Other notable images: Speedy’s two amigos, Fernando and Pablo are sleeping in a can of sardines; Mexicans conglomerate in tequila and dance in a cantina. Notice before we jump into the story with Speedy dancing around the sombrero, the picture begins with the cartoon real world.  In the cartoon human world we are shown a bartender tending to his bar; in the transparent cartoon universe, there is a bartender with patrons, (just like in the real world). There, in the cartoon universe, it is reasonable to have lazy Mexicans drowning themselves in tequila and cerveza; whether cartoon or cartoon-human, a transcendental image is being animated here and will juxtapose into the real world where we, you and I, dwell in.  Even Speedy, the ever-watchful friend, tells Fernando and Pablo not to drink, “No mas tequila, already muy loaded”.  As if noting Mexicans get too ‘mucho boracho‘.

1163820574Speedy Gonzales: Ever watchful amigo

Observe Fernando and Pablo’s hats and actions; it reminds us of the classic bandido stereotype.

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The famous line uttered by Alfonso Bedoya, in Treasure of the Sierra Madre (1948) directed by John Houston.  Kind of resembles these fellows:


Although I really like the original dialog by B. Traven better in the  original novel:  “Badges, to god-damned hell with badges! We have no badges. In fact, we don’t need badges. I don’t have to show you any stinking badges, you god-damned cabrón and ching’ tu madre! Come out there from that shit-hole of yours. I have to speak to you.”

Really dig the original dialog.

So where did this image come from, for that I would have to direct you for a more detailed explanation and in-depth study in Tex{t}-Mex:  Seductive Hallucinations of the ‘Mexican’ in America by Mr. William Nericcio (Great read, highly recommend for you to get. Also has an excellent essay about Lupe Velez).  Where Mr. Nericcio states in his research that this image originated during the Mexican Revolution.  Cinema being the new technology during the early 1900’s astounded audiences around the world; in serials across the country, heroic Anglo cowboys needed an antagonist; why not those greasers from the south?  Thus was born the bandido image in cinema and deeper into the minds of many. Simultaneously, before and around the 1910 Mexican Revolution; the image of the Mexican in bandoleros, dirty-white peasant stocks and large sombrero was further etched into the cerebrums of Anglos in the United States through the production and use of postcards.  These postcards as Mr. Nericcio states and I paraphrase ‘were the email and spam of their day’.   I could only imagine Ma ‘n Pa in Arkansas opening up their mail box, after a ride on the wagon from the farm house, having their eyes gaze upon pictures of dirty Mexicans doin’ dirty deeds.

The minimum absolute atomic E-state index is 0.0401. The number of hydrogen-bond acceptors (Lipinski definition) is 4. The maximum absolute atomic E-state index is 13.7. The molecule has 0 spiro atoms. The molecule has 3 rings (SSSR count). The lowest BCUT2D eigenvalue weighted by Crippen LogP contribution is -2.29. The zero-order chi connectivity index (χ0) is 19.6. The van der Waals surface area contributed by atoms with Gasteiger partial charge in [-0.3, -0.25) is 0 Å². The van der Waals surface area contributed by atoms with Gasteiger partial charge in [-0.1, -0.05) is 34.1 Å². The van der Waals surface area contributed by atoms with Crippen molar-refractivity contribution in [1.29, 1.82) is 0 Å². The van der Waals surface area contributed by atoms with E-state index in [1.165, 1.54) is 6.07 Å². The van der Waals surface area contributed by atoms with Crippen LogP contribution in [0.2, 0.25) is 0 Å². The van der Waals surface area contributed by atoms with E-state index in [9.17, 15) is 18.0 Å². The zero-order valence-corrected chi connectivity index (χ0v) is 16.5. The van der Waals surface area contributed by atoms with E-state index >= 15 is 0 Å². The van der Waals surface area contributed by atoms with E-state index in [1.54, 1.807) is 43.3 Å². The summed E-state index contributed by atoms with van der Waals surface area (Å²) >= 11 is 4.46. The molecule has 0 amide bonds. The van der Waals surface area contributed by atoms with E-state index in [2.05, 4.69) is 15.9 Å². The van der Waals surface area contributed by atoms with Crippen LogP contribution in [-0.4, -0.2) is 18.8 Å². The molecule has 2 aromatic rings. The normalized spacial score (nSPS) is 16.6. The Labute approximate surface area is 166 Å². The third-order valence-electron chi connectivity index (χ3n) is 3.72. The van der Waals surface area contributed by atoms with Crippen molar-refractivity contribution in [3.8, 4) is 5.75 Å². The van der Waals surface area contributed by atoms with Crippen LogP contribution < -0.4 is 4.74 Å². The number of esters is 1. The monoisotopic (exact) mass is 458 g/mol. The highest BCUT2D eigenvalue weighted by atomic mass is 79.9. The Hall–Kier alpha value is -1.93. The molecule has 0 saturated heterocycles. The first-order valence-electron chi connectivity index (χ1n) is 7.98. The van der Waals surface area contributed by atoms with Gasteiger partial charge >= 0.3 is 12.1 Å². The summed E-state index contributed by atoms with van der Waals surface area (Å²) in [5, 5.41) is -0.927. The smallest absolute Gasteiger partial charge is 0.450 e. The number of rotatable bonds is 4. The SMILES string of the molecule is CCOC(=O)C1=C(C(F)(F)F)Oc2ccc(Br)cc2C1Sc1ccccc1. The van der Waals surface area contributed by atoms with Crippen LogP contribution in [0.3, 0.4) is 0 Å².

Images of Mexicanos in sombreros either dead or committing crimes, or just minding their business being Mexican; the Mexican image slowly became the Other in many Anglos’ minds.  Servicemen sent these cards across the country when the United States got involved in the Mexican Revolution (you can argue the U.S. was within it from the outset).  Anglos got booty-hurt when Pancho Villa thumbed his nose at them (Remember, before Osama Bin Ladin, Villa was the original terrorist by invading our sacred land of ours in Columbus, New Mexico). The U.S. sent the valiant General Pershing to capture that evil Pancho Villa. As history explains, the venture was all for nothing. Pershing entered Mexico and went on a tour trying to find Villa.


Mr. Nericcio indicates also, that Speedy Gonzalez wears a frock worn by Veracruzanos, the port where the United States invaded Mexico. It sure looks like Speedy’s clothes…

So you can make a correlation, between the images in the media of their day.  This can be attributed to those who created Speedy.  Somewhere within their minds, they must have seen these images and Speedy was born.

So this brings back the question, why is this image still with us today? Is it easy to pick on Latinos, because we’re not in the binary of Caucasians and African-Americans?  Are we third on the list and will not be allowed into the all-exclusive club? Are we actually changing the scope where language and image frighten those in the exclusive club?  Yes we are.  Just hear what Hopper says about Ants (Mexicans) in Disney’s A Bug’s Life.

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So yes, the Illegal Alien Halloween costume and others are in poor taste.  The image will change and will move into the history books, such as the black face image, but these stereotypes will be with us for a long time. As long as there is an Other, these images will exist, whether it be in a disguised form like the Bug’s Life clip or the Mexican Halloween costume.  So people will adorn themselves with these costumes, just like people will paint their faces black, or dress up as a Native American.  Either way, the image is dangerous and in poor taste.  Some will counter with the argument nobody is being hurt, it’s all in good fun or political correctness is bad, etc.; it is a negative image of a people and a seed for prejudice and inferiority.  Either way, shining a light on this matter is important and a first step in extinguishing such images to proceed again.